The name of "Bcharré" region (in northern Lebanon) comes from the Phoenicians: they founded the village, also named Bcharré, where they used to exploit cedar wood. They called it "Beit Ishtar" or House of Ishtar, the Mesopotamian goddess of Love and War. This goddess free from all guardianship corresponds to the identity of the Bcharré region, which today includes 26 villages about 1000 meters above sea level. Its history, steeped in a spirit of revolution and resistance, is carried by a strong people attached to its spiritual, religious, and social traditions. Here, we discover a particularly authentic facet of Lebanon.
The region of Bcharré contains a remarkable cultural heritage. It is in the village of Bcharré that the famous poet and painter Gebran Khalil Gebran was born, with worldwide (even universal) influence and whose museum, established in a former monastery, can be visited here, in an idyllic setting marked by the presence of famous cedars of God.
This region plays a huge role in the history of Christians: the Quadisha Valley, listed as a UNESCO World Heritage Site, has many hermitages dating back to the first phase of the expansion of Christianity. This valley gave shelter to the first Christians fleeing persecutions. It features numerous monasteries overlooking the cliffs, with walls hollowed out with natural caves, some decorated with frescoes, as a mark of Maronite hermitism. It is also in the region of Bcharré, precisely in the village of Beqaa Kafra, that Saint Charbel was born: this hermit monk is one of the greatest saints in Lebanon.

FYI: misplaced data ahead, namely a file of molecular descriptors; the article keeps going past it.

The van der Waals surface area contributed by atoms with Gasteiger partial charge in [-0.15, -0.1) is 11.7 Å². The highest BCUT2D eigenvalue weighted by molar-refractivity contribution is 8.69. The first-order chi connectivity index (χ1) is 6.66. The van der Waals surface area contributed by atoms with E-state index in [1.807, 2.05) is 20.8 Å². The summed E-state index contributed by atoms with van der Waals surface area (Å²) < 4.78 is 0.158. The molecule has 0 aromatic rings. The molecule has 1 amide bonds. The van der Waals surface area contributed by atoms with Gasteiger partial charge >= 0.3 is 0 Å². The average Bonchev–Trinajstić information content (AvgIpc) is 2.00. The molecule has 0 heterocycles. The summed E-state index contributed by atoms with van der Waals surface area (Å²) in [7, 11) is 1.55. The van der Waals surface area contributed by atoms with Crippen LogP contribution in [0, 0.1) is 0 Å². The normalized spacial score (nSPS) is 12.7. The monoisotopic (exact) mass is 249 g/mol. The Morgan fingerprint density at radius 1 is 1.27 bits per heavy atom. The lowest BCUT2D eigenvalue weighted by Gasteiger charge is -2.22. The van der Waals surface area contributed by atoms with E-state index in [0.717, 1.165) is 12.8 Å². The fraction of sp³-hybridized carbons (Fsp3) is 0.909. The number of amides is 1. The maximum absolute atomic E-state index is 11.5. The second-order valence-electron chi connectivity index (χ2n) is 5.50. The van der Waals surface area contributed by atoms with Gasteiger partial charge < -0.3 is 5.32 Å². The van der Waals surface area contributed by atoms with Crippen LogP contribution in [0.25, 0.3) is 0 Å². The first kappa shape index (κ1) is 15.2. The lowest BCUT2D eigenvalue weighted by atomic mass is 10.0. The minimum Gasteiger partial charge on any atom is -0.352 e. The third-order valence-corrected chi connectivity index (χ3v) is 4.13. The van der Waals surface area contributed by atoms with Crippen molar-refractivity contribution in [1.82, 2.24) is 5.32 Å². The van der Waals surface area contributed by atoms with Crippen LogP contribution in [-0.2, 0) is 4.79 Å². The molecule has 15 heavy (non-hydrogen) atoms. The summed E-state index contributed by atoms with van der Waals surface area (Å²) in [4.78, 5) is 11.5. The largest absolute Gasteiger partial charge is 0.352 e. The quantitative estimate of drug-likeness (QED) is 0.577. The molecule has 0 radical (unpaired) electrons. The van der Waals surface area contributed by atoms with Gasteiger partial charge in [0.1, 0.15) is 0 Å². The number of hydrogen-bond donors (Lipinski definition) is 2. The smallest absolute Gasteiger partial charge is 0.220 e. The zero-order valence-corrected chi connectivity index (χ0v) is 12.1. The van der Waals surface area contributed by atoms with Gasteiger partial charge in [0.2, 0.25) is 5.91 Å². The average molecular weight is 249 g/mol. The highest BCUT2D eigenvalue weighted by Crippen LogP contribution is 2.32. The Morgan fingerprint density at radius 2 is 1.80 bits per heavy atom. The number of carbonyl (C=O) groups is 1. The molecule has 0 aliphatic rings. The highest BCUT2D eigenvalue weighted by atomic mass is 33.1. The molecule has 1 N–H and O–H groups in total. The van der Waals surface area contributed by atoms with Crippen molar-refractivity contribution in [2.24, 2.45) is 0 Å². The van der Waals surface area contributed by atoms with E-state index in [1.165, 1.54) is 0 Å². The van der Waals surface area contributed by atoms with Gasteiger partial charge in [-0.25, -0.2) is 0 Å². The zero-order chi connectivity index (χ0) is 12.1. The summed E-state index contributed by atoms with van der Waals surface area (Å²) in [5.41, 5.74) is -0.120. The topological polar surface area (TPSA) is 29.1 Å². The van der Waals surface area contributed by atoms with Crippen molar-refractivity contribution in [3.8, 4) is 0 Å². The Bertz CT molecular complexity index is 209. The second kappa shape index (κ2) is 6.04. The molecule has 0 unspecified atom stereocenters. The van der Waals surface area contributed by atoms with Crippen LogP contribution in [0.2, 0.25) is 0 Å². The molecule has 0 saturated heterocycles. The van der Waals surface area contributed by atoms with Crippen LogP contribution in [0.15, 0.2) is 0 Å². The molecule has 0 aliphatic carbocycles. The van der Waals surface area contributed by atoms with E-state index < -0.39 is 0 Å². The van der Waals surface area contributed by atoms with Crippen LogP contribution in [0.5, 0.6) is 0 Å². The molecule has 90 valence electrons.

In Bcharré region, the Qadisha Valley is also a treasure of nature. It offers vertiginous landscapes, which never cease to fascinate foreign tourists and locals as well. You can move around on footpaths and enjoy the view and atmosphere of this valley. The region contains magnificent hiking trails, dotted with many points of interest. It is also the location of the Cedars of God : this forest invites walkers to peace and meditation.
The inhabitants of the Bcharré region are renowned for the strength of their temperament and their spirit of independence. This people, deeply attached to its religious and spiritual traditions, is driven by a fierce desire to preserve its way of life and its culture. It is renowned for its friendliness. Welcoming the visitor with generosity is, quite simply, the way of being of the inhabitants, who form a united, even tight-knit community. Mutual aid is essential, inherited from times when living conditions in this wild region were difficult.
The local cuisine particularly respects the traditions of the region. Here, more than Lebanese cuisine, we are talking about Syriac cuisine. Faithful to the products and recipes of the ancients, it is renowned for its benefits, promoting iron health for all those who consume it on a daily basis. Its dishes (often associated to specific days of the week) are composed of healthy and natural ingredients (plants, herbs, legumes, etc.), prepared according to traditional techniques, ensuring the preservation of food and nutrients. Plus, it's delicious.